Today’s tech-saturated society is leading kids away from books; it’s up to parents to bring them back.
Best Bet For A Better Future: Instilling A Reading Habit In Children
Reading can be an enjoyable hobby for anyone to enjoy, no matter their gender or age.
But that’s not always the case, especially with children. A report made by UNESCO in 2017 warned that children are the ones engaging in the least amount of reading. Furthermore, the report concludes children are not learning the correct way to read.
As a result, in recent years, governments, educational non-profits and community leaders have started joint efforts to bring children closer to reading by offering books that provide increasingly interactive content that counters the distractions brought about by mobile devices and other electronic entertainments.
“This issue is crucial. The ability to read broadens people’s minds and expands their points of view. That is an ability that all children need,” said Sara Elena Benavides de León, a specialist in reading promotion from the Universidad Veracruzana. “Reading allows the child to enter into an enriched and socially recognized experience.”
According to the specialist, the ideal moment to bring the wonders of reading to children is in the womb. According to scientific studies, the baby can perceive their mother’s voice starting from the 24th week of gestation.
Thus, songs, lullabies, and poems carry a rhythm that allows the baby to perceive language’s melodic approach. “It will undoubtedly facilitate learning to decode written words,” said Benavides de León. “The experience would be integrated into their everyday life and become a favorable reading practice.”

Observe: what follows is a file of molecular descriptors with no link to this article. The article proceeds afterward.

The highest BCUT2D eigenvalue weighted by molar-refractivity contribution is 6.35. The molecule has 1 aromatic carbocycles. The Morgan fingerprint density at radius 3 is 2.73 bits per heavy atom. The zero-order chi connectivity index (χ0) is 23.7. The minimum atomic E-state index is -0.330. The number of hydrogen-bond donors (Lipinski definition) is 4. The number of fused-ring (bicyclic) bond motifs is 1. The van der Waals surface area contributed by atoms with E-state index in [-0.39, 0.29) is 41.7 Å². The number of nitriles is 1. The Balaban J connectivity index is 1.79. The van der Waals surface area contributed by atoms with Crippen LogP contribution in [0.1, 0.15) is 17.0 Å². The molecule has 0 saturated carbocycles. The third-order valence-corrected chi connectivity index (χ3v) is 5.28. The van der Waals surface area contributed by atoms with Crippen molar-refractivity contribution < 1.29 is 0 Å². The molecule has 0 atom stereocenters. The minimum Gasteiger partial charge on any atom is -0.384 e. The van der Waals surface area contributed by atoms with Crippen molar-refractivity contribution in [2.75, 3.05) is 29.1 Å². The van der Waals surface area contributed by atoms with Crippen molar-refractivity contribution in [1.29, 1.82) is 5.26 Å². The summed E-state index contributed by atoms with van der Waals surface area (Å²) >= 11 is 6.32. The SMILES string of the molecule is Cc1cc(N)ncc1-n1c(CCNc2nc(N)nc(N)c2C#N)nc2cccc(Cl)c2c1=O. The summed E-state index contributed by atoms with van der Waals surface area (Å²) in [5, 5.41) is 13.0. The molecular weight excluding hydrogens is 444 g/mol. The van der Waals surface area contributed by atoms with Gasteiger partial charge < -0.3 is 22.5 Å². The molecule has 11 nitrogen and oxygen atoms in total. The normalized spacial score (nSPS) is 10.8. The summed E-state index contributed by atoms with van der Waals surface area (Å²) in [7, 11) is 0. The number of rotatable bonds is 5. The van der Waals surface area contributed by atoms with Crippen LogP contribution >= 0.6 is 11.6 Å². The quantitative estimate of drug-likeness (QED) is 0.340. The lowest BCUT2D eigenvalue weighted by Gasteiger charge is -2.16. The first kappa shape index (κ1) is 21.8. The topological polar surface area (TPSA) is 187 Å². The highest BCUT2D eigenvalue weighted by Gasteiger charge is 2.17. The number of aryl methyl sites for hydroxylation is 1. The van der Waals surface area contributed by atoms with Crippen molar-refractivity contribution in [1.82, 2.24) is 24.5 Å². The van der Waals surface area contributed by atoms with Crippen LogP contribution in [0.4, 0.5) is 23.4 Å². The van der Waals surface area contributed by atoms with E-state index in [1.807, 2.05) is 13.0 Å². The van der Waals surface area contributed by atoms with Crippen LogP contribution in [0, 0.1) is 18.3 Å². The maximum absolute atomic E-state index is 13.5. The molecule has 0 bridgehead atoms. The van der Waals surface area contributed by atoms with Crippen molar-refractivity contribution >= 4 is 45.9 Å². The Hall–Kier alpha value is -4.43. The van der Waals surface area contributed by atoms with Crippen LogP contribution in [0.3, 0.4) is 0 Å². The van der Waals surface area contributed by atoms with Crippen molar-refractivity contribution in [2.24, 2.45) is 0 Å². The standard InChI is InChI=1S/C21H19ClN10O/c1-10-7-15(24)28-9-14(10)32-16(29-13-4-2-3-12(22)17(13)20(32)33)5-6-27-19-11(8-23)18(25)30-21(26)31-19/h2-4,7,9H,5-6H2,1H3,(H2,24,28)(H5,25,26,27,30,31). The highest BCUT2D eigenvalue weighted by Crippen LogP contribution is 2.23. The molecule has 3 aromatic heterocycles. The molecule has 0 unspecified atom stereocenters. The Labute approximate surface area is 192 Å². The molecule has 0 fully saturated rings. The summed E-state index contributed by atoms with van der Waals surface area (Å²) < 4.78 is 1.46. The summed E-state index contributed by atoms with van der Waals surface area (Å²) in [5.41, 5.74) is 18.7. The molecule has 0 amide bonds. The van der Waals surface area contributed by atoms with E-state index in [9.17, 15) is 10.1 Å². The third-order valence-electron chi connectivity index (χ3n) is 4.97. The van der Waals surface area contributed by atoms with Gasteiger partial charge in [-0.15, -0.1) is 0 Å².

The approach to reading materials must happen according to the children’s age, said the specialist, who has worked more than a dozen years in the field.
“A selection of reading material taking age into account can lead children to be autodidactic. However, there are guidelines that people can follow. In early childhood, the child should read lullabies, rhythmic poems, and puns. Moreover, formats should also be age-appropriate. Some of the most appropriate formats are cardboard, die-cut, fold-out, pop-up, or illustrated books.”
However, the content and topics of each book must also be age-appropriate. They should read stories that answer their doubts in a clear way or that explore interpersonal relationships, their cultural heritage, and situations regarding nature or rural and urban lifestyles.
Science books are also an excellent topic, as there are even children’s books dedicated to this subject. Moreover, science fiction and fantasy can also help an imaginative child start reading genres such as poetry, short stories, graphic novels, and jump to legends, myths, and traditional tales.
“Both public and private spaces have to provide the elements and tools needed for the development of the child. Government institutions must generate policies that seek to develop the cognitive, intellectual, and emotional abilities of the children,” said Alejandra Inclán, a specialist in reading promotion who graduated from the Universidad Veracruzana.
According to the specialist, there is no difference between the boys and girls’ cognitive development when it comes to reading; rather, it depends on their home life. “Girls and boys should both have an enriched and favorable reading experience at home. After all, the first instance of when reading occurs is at home.”
In Mexico, more than half the population only reads magazines or Internet articles, avoiding books. Furthermore, the number of book readers is on a steady decline. If nothing can motivate the younger generations’ reading habits, Mexico’s literacy may be damaged irreparably.
(Translated and edited by Mario Vázquez; edited by Matthew Hall)